A UNIVERSITY professor has been honoured for her work on the evolution of stars and galaxies.
Professor Claudia Maraston, from the University of Portsmouth, has won the Eddington Medal for Astronomy from the Royal Astronomical Society.
Previous recipients include Stephen Hawking, who won in 1975, and Roger Penrose.
Professor Maraston is one of only two women to have ever won the award since its inception in 1953, the other being Professor Cathie Clarke from the University of Cambridge.
She said: ‘In my research I have always tried to push borders and go against the mainstream.
‘This year marks 20 years after my PhD and receiving the Eddington medal is simply the greatest achievement I could hope for.
‘I am very grateful to the Royal Astronomical Society Committee for appreciating my work.’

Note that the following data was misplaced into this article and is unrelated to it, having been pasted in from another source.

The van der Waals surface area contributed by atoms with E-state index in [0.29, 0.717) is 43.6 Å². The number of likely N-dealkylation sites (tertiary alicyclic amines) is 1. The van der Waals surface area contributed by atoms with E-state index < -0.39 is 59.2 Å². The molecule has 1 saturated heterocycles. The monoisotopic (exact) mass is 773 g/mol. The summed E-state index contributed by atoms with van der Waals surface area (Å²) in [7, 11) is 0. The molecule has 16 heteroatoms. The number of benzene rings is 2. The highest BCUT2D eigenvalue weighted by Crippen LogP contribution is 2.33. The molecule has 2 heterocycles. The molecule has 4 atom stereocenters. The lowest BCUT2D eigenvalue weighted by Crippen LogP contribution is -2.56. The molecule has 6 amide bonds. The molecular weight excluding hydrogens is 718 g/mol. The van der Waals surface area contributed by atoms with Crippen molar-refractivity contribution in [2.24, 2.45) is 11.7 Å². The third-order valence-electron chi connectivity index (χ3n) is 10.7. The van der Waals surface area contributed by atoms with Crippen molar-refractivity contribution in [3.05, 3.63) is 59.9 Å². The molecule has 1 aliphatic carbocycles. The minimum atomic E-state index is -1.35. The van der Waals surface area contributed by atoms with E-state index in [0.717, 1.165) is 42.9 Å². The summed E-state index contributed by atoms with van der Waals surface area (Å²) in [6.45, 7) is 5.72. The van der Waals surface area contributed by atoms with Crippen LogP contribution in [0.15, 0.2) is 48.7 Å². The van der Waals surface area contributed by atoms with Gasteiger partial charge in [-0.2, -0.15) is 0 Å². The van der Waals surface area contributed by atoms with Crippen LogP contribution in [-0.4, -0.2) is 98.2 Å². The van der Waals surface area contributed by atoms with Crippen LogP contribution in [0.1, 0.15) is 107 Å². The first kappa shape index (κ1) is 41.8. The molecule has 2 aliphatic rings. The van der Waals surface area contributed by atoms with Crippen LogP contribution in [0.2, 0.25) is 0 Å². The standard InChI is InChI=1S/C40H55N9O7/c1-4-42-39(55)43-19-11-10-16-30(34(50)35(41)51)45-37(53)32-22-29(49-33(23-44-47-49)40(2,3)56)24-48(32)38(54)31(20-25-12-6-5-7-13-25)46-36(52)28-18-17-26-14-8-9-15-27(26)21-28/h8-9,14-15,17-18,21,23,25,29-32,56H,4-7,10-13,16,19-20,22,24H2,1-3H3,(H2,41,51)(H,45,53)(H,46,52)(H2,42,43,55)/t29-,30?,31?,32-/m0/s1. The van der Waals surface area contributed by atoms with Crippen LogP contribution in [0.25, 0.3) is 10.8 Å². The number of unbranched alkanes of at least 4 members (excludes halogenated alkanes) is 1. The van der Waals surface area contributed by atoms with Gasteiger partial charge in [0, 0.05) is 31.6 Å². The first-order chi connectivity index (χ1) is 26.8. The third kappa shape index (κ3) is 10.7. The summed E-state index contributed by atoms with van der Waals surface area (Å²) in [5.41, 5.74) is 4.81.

Professor Maraston, who is based in the university’s Institute of Cosmology and Gravitation, is a world leader in modelling of the spectro-photometric and mass properties of galaxies.
These so-called Stellar Population Models are crucial to study galaxy formation and evolution.
Professor Bob Nichol, director of the institute, said: ‘We congratulate Claudia on receiving this award in recognition of her pioneering work.’